Member Spotlight: Mindy Morton

ChIPs Member Spotlight: Mindy Morton

Mindy Morton is an Internet and Intellectual Property Litigator at Procopio, Cory, Hargreaves & Savitch.

Mindy’s practice focuses on internet and intellectual property litigation. She litigates cutting-edge cases at the intersection of technology and free speech issues. She defends internet companies against defamation, copyright, trademark and related claims on First Amendment, Communications Decency Act Section 230, DMCA and US SPEECH Act grounds. She also helps clients resolve disputes involving trade secret, patent, trademark, copyright, computer fraud and non-compete agreement litigation. We asked her a few questions about her career, her path to IP law and her passions. 

Did you always know you wanted to have a career in tech, law or policy?

Yes, I was that two-year old who everyone said would be a lawyer, and my high school yearbook lists my future career as a “musical lawyer.” So I always planned to have a career in law, but I didn’t know where it would take me. I always thought I would be a corporate lawyer, working on deals. Instead, I’m a trial attorney and I have the privilege to tell my clients’ stories to judges and juries.

My musical theater background helps me feel comfortable speaking up for my clients and for the causes that inspire me. I don’t have a technical background, but that works for me, because it helps me translate the complex technical details my clients explain to me into compelling stories that judges and juries can understand.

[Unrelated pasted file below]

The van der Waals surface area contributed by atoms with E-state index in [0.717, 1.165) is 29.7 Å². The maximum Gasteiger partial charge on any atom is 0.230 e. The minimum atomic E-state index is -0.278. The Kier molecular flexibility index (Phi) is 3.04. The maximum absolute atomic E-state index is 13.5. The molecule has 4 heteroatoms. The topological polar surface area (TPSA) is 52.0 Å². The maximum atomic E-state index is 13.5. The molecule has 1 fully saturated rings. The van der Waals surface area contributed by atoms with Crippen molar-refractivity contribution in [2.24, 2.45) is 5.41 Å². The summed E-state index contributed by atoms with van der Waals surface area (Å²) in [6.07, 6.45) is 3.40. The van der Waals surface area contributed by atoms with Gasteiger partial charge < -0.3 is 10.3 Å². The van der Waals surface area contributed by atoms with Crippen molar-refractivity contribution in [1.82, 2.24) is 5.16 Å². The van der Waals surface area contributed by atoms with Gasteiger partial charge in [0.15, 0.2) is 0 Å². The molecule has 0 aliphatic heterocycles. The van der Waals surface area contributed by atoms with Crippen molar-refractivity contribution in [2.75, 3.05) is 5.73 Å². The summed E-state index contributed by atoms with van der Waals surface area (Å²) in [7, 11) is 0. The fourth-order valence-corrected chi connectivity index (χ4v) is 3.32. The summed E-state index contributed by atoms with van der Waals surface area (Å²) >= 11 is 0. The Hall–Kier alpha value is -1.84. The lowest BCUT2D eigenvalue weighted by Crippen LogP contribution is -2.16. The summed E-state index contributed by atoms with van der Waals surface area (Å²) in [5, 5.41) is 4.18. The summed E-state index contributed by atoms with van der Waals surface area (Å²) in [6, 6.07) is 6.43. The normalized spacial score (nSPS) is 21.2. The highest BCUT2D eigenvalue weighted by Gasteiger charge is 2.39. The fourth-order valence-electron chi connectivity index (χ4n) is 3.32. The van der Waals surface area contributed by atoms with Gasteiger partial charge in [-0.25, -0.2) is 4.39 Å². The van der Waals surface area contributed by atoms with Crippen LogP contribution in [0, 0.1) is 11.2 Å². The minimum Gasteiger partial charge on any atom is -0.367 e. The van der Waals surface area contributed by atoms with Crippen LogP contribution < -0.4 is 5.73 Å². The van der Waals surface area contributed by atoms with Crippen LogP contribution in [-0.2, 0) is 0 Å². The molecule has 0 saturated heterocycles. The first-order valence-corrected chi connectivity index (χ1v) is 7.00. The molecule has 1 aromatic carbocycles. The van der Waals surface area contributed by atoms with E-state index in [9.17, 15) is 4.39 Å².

What piece of advice would you tell your younger self?

Keep in touch with friends and acquaintances in an authentic way. This is so much easier now with permanent email addresses and social media—when I graduated from college we weren’t using email, and Facebook wasn’t even a glimmer in Mark Zuckerberg’s eye. Keeping in touch is easier today, but it still takes diligence. They don’t teach business development in law school, but they should. You can be an amazing attorney, but it isn’t enough—you can’t advance to becoming a partner if you only have technical expertise.

Tell us an unexpected or fun fact about yourself.

Singing is a large part of my life, and one of my longtime idols is Sting. A few years ago, I was lucky enough to attend a sound check before one of his concerts, and I actually sang “Englishman in New York” on stage with him. If you check out my Linkedin profile page, the cover photo is from that day.

A few years ago, I joined the Bay Area IP Inn of Court, and I immediately became part of the June pupillage group and the annual IP musical. I convinced a number of other IP attorneys to join me in forming an all-lawyer a cappella group, and we practiced together and then performed with a number of well-known tech companies at Tech-apella. I often say that cat-herding is part of my job description, but directing a group of singing lawyers challenges even my advanced cat-herding skills. I now direct our annual IP Inn of Court musical (this year we sing all songs from the ‘80s), and our a cappella group performs there.

You have a successful career as an IP litigator with Procopio, you are actively involved in mentoring women and volunteer for several organizations including ChIPs, what’s your secret to juggling it all?